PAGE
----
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Jeff Rasansky
Jeff Rasansky
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Does the Pill Increase the Risk of Cervical Cancer?

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I’m not sure just how “common” this knowledge is, but I thought I’d post what I’d found and let you all be the judge. There has been much talk about recent studies that find that women who use birth control pills have an increased risk of developing cervical cancer. These studies claim that the risk does fall once the pill is discontinued, however, taking contraceptives for five or more years has been associated with cervical cancer.

One factor that contributes to cervical cancer is having multiple children. As a result, when looking at risks related to oral contraceptive usage, a review of whether women have given birth to fewer babies after taking the drug must be conducted. Regular screening is a must for woman taking oral contraceptives, to look for possible signs of cancer development. The symptoms of cervical cancer include painful sex, vaginal bleeding and discharge.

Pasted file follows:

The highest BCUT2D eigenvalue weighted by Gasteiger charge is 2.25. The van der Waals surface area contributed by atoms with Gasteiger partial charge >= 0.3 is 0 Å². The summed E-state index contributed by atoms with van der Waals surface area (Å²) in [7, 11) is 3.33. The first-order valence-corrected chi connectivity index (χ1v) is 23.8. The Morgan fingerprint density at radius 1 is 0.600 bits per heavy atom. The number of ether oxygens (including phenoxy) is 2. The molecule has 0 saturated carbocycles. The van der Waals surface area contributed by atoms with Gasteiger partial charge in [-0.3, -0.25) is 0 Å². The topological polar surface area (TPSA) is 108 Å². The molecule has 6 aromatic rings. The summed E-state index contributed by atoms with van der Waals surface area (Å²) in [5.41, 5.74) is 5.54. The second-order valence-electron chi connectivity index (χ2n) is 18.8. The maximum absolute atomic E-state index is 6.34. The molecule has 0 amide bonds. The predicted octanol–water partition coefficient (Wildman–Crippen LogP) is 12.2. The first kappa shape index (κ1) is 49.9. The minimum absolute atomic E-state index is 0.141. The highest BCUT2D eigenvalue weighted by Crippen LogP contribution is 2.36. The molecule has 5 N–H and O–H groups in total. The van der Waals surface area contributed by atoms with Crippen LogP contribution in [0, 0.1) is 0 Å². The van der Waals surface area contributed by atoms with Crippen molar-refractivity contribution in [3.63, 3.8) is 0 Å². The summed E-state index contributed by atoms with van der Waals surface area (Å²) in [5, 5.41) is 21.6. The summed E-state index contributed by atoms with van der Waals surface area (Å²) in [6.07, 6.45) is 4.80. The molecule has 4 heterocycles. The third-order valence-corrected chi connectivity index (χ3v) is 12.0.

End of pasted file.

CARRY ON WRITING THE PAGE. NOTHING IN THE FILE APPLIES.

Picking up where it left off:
HPV-a sexually transmitted virus-is one of the major causes of cervical cancer. Because the HPV virus can remain in the body for life, a prior HPV infection in someone or their partner can cause abnormal cervical cell growth. Because HPV does not cause symptoms and usually resolves without any problems, women may not be aware if they’ve been infected before.

Other factors that increase the risk of cervical cancer include: having an impaired immune system, being exposed to DES (diethylstilbestrol) before birth, and having a history of smoking or being exposed to smoke.